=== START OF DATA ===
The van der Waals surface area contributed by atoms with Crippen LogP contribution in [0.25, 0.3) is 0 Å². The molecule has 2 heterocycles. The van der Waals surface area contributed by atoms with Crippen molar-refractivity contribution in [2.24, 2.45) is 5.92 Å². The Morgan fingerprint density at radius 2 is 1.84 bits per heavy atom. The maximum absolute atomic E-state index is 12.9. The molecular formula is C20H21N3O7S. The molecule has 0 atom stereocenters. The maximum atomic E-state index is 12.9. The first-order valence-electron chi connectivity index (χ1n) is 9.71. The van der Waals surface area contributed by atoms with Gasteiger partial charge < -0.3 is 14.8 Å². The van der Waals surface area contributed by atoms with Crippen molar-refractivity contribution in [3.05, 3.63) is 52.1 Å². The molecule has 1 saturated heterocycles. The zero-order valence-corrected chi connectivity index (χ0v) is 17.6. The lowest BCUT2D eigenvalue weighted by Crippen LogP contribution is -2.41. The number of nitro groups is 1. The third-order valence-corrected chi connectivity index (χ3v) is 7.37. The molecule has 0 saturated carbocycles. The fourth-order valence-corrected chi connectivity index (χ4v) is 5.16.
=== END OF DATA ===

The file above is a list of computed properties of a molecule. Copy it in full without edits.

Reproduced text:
The van der Waals surface area contributed by atoms with Crippen LogP contribution in [0.25, 0.3) is 0 Å². The molecule has 2 heterocycles. The van der Waals surface area contributed by atoms with Crippen molar-refractivity contribution in [2.24, 2.45) is 5.92 Å². The Morgan fingerprint density at radius 2 is 1.84 bits per heavy atom. The maximum absolute atomic E-state index is 12.9. The molecular formula is C20H21N3O7S. The molecule has 0 atom stereocenters. The maximum atomic E-state index is 12.9. The first-order valence-electron chi connectivity index (χ1n) is 9.71. The van der Waals surface area contributed by atoms with Gasteiger partial charge < -0.3 is 14.8 Å². The van der Waals surface area contributed by atoms with Crippen molar-refractivity contribution in [3.05, 3.63) is 52.1 Å². The molecule has 1 saturated heterocycles. The zero-order valence-corrected chi connectivity index (χ0v) is 17.6. The lowest BCUT2D eigenvalue weighted by Crippen LogP contribution is -2.41. The number of nitro groups is 1. The third-order valence-corrected chi connectivity index (χ3v) is 7.37. The molecule has 0 saturated carbocycles. The fourth-order valence-corrected chi connectivity index (χ4v) is 5.16.